Note: It is recommended that this document be read using a Braille display or embossed through a Braille Embosser. This will give readers the look and feel of symbols as they appear in the Holy Quran.
Arabic words are spelled out phynetically (in such a way where a screen reader such as JAWS for Windows or Window Eyes will be able to pronounce the words somewhat correctly.) Therefore, the terms used are not always the correct spelling of the actual Arabic words. (This document was tested with JAWS for Windows using Eloquents(on pronounciation.))
It is also necessary to note that this document should not be translated to grade II Braille. The translation of this document may modify the symbols (which are displayed as they would appear in the Quran,) causing misinterpretations.
If you wish to emboss this document, you may download the text version here.
The below index is clickable (specific to the HTML version.) You may click any topic below and jump directly to that point of interest.
This document was written strictly for the purpose of teaching blind/visually impaired individuals how to read the Holy Quran in Braille. This document was not designed to teach individuals how to read the Holy Quran (rules, pronounciation, Etc.,) and there is no garentee that by reading this document, blind and VI individuals will be fluent Quran readers. The only ppurpose of this document is to clarify what Braille symbols are used for which letters, vowels, Etc.
The reason I wrote this document was because I was faced with the challenge of learning the Braille code for the Holy Quran on my own, with noone to teach me. I did struggle, but after much hard work, I did become a fluent reader of the Holy Quran. I wrote this document to prevent other blind and VI individuals from facing the same challenge I did. I truely hope this document benefits you and would really appreciate your feedback on it.
This section discusses the layout of the Holy Quran I.E. verse numbering.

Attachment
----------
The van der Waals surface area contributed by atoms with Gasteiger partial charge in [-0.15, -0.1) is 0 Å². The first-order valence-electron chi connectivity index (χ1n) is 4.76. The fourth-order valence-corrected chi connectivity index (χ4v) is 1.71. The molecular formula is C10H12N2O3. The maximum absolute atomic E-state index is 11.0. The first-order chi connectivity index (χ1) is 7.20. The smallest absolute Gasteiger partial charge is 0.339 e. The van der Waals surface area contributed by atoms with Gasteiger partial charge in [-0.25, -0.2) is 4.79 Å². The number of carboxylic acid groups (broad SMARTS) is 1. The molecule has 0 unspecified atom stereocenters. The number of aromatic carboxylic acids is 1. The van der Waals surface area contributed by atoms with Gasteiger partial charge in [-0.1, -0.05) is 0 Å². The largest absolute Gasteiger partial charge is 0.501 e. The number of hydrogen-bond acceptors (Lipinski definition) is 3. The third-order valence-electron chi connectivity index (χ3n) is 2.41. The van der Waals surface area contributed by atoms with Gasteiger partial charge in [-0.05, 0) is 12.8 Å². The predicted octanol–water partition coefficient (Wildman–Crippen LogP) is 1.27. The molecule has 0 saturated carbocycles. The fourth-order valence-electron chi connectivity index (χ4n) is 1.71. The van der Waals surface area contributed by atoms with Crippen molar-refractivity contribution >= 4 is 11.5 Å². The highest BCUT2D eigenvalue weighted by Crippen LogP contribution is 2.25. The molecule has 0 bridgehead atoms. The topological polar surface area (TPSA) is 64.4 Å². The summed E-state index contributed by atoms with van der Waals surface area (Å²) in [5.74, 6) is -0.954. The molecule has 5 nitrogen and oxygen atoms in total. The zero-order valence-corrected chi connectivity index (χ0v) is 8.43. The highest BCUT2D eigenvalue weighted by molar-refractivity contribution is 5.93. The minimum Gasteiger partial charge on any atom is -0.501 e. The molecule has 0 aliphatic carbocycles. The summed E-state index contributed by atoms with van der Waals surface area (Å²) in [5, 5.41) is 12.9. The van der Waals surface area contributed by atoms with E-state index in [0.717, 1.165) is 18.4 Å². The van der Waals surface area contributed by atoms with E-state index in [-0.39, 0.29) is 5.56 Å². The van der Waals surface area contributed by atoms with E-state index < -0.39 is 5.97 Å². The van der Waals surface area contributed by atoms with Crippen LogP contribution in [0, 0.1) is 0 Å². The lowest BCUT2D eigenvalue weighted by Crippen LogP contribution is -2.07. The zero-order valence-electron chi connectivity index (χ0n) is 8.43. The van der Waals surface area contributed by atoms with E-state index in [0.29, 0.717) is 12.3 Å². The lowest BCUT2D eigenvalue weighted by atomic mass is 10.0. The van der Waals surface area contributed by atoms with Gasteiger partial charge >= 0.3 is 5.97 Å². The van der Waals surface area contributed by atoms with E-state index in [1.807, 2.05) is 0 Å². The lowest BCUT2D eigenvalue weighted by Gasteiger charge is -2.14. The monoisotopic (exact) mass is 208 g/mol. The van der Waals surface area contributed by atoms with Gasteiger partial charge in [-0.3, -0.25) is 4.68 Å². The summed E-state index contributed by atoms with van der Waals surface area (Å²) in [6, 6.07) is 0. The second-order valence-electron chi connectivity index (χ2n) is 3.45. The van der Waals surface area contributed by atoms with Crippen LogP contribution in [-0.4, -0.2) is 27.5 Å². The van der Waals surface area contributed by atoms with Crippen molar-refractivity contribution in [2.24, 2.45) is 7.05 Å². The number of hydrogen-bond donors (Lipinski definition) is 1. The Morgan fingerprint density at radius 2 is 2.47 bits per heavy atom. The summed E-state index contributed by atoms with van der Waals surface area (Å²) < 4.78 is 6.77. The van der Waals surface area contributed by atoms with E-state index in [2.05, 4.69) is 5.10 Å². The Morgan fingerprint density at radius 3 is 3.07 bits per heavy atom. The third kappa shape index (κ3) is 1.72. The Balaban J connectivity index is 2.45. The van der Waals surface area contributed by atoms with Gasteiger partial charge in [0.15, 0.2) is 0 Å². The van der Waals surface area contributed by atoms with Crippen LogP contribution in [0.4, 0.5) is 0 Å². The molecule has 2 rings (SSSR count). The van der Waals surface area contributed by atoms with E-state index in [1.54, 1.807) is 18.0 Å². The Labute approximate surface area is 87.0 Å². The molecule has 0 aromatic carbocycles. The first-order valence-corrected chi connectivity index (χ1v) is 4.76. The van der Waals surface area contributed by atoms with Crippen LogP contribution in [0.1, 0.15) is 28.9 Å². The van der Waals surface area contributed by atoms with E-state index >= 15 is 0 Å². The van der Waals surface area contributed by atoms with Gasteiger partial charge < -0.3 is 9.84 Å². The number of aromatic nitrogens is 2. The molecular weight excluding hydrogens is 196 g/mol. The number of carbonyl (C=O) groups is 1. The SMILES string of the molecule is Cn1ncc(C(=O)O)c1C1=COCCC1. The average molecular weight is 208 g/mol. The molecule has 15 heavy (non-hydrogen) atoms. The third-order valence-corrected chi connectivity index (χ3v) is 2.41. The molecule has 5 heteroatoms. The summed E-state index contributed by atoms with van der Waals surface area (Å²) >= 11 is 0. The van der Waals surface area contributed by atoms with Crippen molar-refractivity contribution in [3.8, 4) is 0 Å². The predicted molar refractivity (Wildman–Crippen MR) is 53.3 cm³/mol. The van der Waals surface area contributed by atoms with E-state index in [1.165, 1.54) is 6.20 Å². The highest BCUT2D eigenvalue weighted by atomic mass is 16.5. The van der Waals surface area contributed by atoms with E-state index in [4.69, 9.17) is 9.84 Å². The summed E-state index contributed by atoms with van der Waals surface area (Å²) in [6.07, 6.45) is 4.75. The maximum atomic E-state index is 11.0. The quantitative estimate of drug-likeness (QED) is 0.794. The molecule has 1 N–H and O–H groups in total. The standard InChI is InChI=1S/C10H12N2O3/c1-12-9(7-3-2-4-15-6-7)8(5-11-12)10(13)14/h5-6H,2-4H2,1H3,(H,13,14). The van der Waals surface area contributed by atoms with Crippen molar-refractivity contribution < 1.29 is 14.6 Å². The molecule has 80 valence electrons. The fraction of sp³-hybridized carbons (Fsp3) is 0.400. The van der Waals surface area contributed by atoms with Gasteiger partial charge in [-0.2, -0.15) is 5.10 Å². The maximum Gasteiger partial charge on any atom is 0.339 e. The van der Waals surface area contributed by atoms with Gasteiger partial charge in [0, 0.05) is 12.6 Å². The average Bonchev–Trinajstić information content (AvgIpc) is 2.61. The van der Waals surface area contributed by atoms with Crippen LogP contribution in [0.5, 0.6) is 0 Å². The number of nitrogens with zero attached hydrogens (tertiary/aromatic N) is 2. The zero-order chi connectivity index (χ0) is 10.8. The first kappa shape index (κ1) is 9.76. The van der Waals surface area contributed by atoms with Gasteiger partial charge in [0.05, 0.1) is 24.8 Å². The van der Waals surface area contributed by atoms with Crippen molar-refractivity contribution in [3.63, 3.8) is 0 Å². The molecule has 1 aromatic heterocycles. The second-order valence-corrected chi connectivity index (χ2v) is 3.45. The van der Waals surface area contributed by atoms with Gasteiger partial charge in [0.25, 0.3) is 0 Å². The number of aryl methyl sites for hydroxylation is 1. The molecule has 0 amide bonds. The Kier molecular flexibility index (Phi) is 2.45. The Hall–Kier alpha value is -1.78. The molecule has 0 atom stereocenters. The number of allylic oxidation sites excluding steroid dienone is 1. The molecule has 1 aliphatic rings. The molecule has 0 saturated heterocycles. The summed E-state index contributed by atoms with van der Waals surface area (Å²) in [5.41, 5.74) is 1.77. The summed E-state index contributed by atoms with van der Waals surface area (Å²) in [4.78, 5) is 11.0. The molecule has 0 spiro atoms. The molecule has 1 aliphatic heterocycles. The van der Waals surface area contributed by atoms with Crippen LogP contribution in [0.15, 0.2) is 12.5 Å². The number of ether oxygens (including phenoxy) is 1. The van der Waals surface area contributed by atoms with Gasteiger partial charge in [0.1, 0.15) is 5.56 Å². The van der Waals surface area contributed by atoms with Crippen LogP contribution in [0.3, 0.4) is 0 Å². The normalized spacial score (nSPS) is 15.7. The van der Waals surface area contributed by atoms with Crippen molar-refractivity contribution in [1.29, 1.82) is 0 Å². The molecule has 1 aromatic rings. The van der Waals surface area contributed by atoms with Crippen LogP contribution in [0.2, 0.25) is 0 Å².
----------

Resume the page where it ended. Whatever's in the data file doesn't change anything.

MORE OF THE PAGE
• The Braille version of the Holy Quran is set up from left to right, whereas the print version is set up from right to left. The Quran, for the most part, is divided into six volumes, each volume containing a minimum of five chapters, or jooz. It is a good idea to arange the volumes of the Quran on a shelf in their respective order, or otherwise label the covers with the contents found I.E. from Jooz to Jooz. This will make it easier to locate the chapter or soora you are wanting to read.
• The dashes out to the left margin are used to mark the line on which a new verse or aya starts. if there is no new aya starting on the line indicated by the dash, the aya starts above the line.
• The reader is required to read two simultaneous lines of braille in order to receive the proper information about the line which they are reading. The top line (which looks like a bunch of repeated letters like a and e,) is used to represent the vowels and symbols applied to the respective letter. (We will be referring to this line as line1.) The second line (the line below it,) consists of the words presented. As you will see when we discuss how to apply these into reading, the second line (line2) means merely nothing without line1.
• To mark the beginning of sooras, one will find a double line break (approximately.) This consists of a blank line. The number in parens is the soora number. Jooz numbers are found on the right-hand page (the Quran should be double sided,) with the number following the word jooz being the Jooz number. Since line1 is not present on side information (information which is not part of the Quran's content,) all the reader sees is the word. Therefore, if you were looking for the Jooz number, you would first find the top margin of the right-hand page. Then look for the following symbol:
Therefore, if the Jooz being read was Jooz 4, the reader would find something similar to the following on the top margin of the right-hand page:
And, if the reader was searching for the Soora number which happened to be 4, the following symbol would be meaningful:
• Verse numbers come after their respective verses. Therefore, if you were reading verse 1, you would find the number 1 after aya 1.
In this section, we'll discuss the symbols used to represent letters in Braille.
The base for a word is line2. if you move your finger directly above the letter to line1, you will find the vowel associated with that letter. Note that all symbols in line1 are dropped to the lowest cells possible to make reading easier. Therefore, a dot 1 would actually be referring to a dot 3.
• An A[dot-1] is used for a fut-ha or sometimes called zubbur.
• An E[dots 1-5] is used for a kes-ra or sometimes called a Zair.
• An h[dots 1-2-5] is used for a thumma or sometimes called a pesh.
• A -[dots 3-6] is used to tell the reader that no vowel accompanies the letter. This symbol is known as a Sokin.